While working on ‘Tamed” I thought a lot about the book: The little prince”: “Come and play with me,’ suggested the little prince. ‘I am so terribly sad…” “I cannot play with you’ said the fox. “I am not tame.”
‘What does tame mean?”
“It is something that is too often forgotten, “said the fox. “It means to establish ties…”
But before I quote the whole chapter where tamed are being written about – I will end of with this:
“The little prince went off to look at the roses again. “None of you is at all like my rose. As yet you are nothing,” he said to them. ‘Nobody has tamed you and you have tamed no one. You are like my fox when I first encountered him. He was just a fox like a hundred thousand other foxes. But I made him my friend and now he is unique in the world….”
This work among others will be exhibited at the Prince Albert Art Festival (PArt) in September 2014. It will be part of the group show: Flippen Vlambaar/Freakin’ Flammable curated by Alex Hamilton. This show will include work of a variety of amazing artists….will tell you more closer to the time. I’m looking forward to be in such good company.
so as you know….I’ve entered an art competition – see here.
Last night the ‘winners’ were announced and here they are:
I am really happy for these artists!
“Which brings me back to happiness, and a quick look at the word.
Our primary meaning now is the feeling of pleasure and contentment’ a buzz, a zestiness, the tummy upwards feel of good and right and relaxed and alive…you know….
But earlier meanings build in the hap – in Middle English, that is ‘happ‘, in Old English, ‘gehapp’ – the chance or fortune, good or bad, that falls to you. Hap is your lot in life, the hand you are given to play. How you meet your ‘hap’ will determine whether or not you can be ‘happy’.
What the Americans, in their constitution, call ‘the right to the pursuit of happiness’ (please note, not ‘the right to happiness’), is the right to swim upstream, salmon-wise.” pg 24 from the book: Why be happy when you could be normal? by Jeanette Winterson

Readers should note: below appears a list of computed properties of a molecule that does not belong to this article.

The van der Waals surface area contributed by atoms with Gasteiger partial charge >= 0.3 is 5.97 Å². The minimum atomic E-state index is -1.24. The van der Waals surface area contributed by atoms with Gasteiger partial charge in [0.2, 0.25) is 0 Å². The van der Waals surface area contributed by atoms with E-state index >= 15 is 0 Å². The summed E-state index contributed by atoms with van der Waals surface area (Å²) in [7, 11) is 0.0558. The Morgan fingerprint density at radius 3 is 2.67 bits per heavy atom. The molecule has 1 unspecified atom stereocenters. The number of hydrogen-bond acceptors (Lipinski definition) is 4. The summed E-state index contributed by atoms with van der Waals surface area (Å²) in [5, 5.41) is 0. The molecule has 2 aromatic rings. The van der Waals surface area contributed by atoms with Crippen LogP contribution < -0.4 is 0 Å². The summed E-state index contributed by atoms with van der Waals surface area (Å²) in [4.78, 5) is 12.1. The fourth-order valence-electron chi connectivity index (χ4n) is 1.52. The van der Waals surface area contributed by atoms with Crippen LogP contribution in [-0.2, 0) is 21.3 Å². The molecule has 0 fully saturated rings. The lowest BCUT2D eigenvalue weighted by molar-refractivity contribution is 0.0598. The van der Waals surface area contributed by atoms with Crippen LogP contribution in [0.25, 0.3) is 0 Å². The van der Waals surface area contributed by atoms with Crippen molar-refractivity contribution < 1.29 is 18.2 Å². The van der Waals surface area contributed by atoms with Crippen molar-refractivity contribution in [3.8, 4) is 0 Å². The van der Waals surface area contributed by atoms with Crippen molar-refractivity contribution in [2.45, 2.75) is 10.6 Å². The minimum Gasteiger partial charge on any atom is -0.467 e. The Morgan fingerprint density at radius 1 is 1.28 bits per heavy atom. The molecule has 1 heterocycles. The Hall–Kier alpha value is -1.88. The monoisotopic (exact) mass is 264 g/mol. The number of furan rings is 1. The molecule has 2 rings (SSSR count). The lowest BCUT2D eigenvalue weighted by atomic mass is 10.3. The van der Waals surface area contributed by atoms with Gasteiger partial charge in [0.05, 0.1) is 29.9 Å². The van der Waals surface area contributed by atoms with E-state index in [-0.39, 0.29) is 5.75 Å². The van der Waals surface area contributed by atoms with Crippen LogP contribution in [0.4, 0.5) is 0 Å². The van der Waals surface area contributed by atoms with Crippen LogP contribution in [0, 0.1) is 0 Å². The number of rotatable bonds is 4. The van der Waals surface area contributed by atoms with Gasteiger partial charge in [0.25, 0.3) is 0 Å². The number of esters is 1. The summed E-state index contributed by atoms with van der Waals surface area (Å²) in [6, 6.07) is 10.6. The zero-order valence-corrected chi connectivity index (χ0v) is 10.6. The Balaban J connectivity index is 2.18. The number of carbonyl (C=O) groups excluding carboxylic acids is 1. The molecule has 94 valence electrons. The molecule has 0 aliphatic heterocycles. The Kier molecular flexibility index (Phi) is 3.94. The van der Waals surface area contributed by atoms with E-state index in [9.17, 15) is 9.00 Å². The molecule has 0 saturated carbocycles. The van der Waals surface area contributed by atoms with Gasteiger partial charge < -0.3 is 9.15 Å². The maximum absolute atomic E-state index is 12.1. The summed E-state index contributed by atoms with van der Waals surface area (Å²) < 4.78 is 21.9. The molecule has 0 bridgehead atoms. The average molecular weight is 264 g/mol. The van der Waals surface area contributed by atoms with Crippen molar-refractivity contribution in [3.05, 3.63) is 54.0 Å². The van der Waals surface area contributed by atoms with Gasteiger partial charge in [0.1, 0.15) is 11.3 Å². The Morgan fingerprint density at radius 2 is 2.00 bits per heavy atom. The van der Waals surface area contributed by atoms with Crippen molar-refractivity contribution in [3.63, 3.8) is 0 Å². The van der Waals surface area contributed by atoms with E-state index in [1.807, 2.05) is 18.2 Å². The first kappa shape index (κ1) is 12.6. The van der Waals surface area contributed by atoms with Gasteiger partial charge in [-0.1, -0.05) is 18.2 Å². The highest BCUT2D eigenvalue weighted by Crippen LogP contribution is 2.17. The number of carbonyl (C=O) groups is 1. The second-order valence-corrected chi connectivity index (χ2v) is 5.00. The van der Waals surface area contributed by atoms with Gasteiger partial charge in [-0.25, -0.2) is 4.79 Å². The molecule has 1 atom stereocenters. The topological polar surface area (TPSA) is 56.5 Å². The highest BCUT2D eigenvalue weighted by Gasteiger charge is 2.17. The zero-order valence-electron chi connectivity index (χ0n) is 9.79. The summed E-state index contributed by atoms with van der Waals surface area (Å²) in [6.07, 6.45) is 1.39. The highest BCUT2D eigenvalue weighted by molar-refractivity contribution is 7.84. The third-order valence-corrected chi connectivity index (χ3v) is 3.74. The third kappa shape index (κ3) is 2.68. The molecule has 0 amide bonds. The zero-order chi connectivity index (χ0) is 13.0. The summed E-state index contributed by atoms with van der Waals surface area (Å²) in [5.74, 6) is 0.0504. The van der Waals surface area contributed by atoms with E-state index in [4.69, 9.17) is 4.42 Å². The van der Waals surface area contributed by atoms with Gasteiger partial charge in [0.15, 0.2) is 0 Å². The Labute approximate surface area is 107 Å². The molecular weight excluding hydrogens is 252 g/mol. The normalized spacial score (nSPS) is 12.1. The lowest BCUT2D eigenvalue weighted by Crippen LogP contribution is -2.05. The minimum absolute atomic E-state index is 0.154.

Once in a while I treat myself. Yesterday this treat arrived in the mail:
In art school they taught us art history. Since I taught myself to embroider I consider it a good idea to home-school myself in the history of embroidery.
On page 5 Rozsika Parker (the author of the above book) touches on the hierarchy of art/craft:
“The art/craft hierarchy suggests that art made with thread and art made with paint are intrinsically unequal: that the former is artistically less significant. But the real differences between the two are in terms of where they are made and who makes them. Embroidery, by the time of the art/craft divide, was made in the domestic sphere, usually by women, for ‘love’. Painting was produced predominantly, though not only, by men in the public sphere, for money. The professional branch of embroidery, unlike that of painting, was, from the end of the seventeenth century to the end of the nineteenth century, largely in the hands of working-class women, or disadvantaged middle-class women. Clearly there are huge differences between painting and embroider;’ different conditions of production and different conditions of reception. But rather than acknowledging that needlework and painting are different but equal arts, embroidery and crafts associated with ‘the second sex’ or the working class are accorded lesser artistic value”
mmm….I’ll think about that.
This brings me to the f-word: Feminism….
“Moreover, because embroidery was supposed to signify femininity – docility, obedience, love of home, and a life without work – it showed the embroiderer to be a deserving, worthy wife and mother. Thus the art played a crucial part in maintaining the class position of the household, displaying the value of a man’s wife and the condition of his economic circumstances…….Later the embroidery was blamed for the conflicts provoked in women by the femininity the art fostered.” P 11 The Subversive Stitch.